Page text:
Litfest roiled as writers break ban on Satanic Verses

Queen Mother of Bhutan, Ashi Sangay Choden Wangchuk, inaugurating the Jaipur Literature Festival at Diggi Palace on Friday. Photo: Rohit Jain Paras  

The Jaipur Literature Festival (JLF) was threatened with closure after several writers decided to show their solidarity with Salman Rushdie, by reading out passages from his banned 1988 novel The Satanic Verses.

Ruchir Joshi, author of The Last Jet-Engine Laugh, who decided to read some of the most controversial passages from The Satanic Verses, told The Hindu: “I took a stand as did other writers. The book is banned in India and that's a matter of national shame.”

Police told the JLF authorities that the literary event, which began on Friday, could find itself in serious trouble for flouting the government ban imposed on the book. India, under Rajiv Gandhi, became the world's first nation to ban the book, even before Iran's Ayatollah Khomeini issued a fatwa against the Indo-British author, which sent Mr. Rushdie into hiding under strict protection for several years.

The Festival's lawyer, producer Sanjoy Roy, co-directors Namita Gokhale and William Dalrymple met the police to assure them that the readings were not scheduled and were the initiatives of the individual writers concerned. Such incidents would not occur again, they said.

Mr. Sanjoy Roy told The Hindu that the festival would henceforth obtain signed guarantees from participating authors and interviewers saying that they would abide by the organisation's rules.

The JLF's lawyers told the organisers that the government's ban on The Satanic Verses meant it was illegal to circulate the book in whole or part in any way or form in a public place, including through the reading of passages.

Earlier, novelist Hari Kunzru and writer Amitava Kumar both read some passages but were later asked by the festival organisers to refrain from reading further so as not to fuel the controversy.

In session after session, writers and moderators including personalities like Tarun Tejpal, author and publisher of Tehelka, The Hindu's Editor Siddharth Varadarajan, TV presenter Barkha Dutt and literature professor Amitava Kumar came out publicly against the way in which Mr. Rushdie was forced to abandon his Jaipur appearance.

Their condemnation of these events was met with loud applause from a public that included not just academics and book lovers but the local aam aadmi and schoolchildren from both English and Hindi medium institutions. An elderly Muslim gentleman from the audience declared: “I do not agree with Rushdie but I do not think he should be stopped from attending.” There was also a general condemnation of the government's “spineless capitulation and failure to give Rushdie the protection he needed” said Indrani, a visitor from Mumbai.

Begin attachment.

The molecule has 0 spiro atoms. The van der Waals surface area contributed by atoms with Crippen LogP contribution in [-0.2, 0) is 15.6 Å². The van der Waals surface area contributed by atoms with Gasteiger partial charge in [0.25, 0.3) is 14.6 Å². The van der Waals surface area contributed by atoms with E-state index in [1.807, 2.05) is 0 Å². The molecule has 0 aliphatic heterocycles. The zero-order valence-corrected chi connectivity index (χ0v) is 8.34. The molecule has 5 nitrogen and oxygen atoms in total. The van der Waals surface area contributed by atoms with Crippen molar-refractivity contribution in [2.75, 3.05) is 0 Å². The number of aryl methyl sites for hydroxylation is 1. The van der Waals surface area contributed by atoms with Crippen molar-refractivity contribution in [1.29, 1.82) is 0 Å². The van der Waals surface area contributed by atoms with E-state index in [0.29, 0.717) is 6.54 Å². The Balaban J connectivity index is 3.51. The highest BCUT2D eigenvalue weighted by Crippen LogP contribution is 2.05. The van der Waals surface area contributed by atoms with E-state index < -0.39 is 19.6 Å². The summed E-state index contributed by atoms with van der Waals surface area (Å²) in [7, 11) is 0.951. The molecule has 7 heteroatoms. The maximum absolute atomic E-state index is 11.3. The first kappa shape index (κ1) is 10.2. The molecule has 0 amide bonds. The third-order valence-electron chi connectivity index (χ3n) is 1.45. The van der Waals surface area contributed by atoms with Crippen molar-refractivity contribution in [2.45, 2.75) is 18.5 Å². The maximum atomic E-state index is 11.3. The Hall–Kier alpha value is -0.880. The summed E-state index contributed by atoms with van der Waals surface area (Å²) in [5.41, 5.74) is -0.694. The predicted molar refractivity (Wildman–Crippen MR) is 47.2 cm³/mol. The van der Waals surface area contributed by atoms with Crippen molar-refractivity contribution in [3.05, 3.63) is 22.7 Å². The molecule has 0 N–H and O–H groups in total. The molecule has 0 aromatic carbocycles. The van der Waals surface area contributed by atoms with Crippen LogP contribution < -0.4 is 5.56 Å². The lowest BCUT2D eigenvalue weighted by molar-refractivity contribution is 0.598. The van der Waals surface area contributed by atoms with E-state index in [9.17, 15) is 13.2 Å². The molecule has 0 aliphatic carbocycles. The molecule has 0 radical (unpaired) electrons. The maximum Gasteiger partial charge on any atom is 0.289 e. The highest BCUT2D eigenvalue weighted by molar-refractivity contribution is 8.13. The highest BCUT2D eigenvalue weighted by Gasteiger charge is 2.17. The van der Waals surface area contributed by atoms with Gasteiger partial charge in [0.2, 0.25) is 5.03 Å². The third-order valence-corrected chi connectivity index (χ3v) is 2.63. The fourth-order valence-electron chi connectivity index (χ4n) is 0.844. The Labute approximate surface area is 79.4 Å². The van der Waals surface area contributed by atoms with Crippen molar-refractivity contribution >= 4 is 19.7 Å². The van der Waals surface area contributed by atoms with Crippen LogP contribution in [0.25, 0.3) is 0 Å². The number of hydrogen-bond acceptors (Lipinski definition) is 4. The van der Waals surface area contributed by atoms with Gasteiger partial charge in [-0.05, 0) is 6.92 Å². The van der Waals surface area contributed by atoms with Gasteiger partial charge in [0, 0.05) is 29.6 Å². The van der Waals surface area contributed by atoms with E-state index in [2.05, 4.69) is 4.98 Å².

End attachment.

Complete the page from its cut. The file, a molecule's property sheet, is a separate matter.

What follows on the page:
V.K. Karthika, publisher at Harper Collins-India, who is Ruchir Joshi's editor, told The Hindu: “No book should be banned and I stand by Ruchir, a writer I publish, who has taken a bold and courageous stand.”

Earlier, Mr. Rushdie, who received threats from Muslim extremists over what they describe as his “anti-Islamic writings,” decided he would not attend the Festival.

“I have been informed by Intelligence Bureau sources in Maharashtra and Rajasthan that paid assassins from the Mumbai underworld may be on their way to Jaipur to eliminate me... It would be irresponsible of me to come to the Festival in such circumstances; irresponsible to my family, to the festival audience, and to my fellow writers. I will therefore not travel to Jaipur as planned,” Mr Rushdie said in a statement read out by Mr. Sanjoy Roy.

JLF organisers clarify (Press Release)

This press release is being issued on behalf of the organisers of the Jaipur Literature Festival. It has come to their attention that certain delegates acted in a manner during their sessions today which were without the prior knowledge or consent of the organisers. Any views expressed or actions taken by these delegates are in no manner endorsed by the Jaipur Literature Festival. Any comments made by the delegates reflect their personal, individual views and are not endorsed by the Festival or attributable to its organisers or anyone acting on their behalf. The Festival organisers are fully committed to ensuring compliance of all prevailing laws and will continue to offer their fullest cooperation to prevent any legal violation of any kind. Any action by any delegate or anyone else involved with the Festival that in any manner falls foul of the law will not be tolerated and all necessary, consequential action will be taken. Our endeavour has always been to provide a platform to foster an exchange of ideas and the love of literature, strictly within the four corners of the law. We remain committed to this objective.

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Printable version | Oct 28, 2021 2:37:51 PM |

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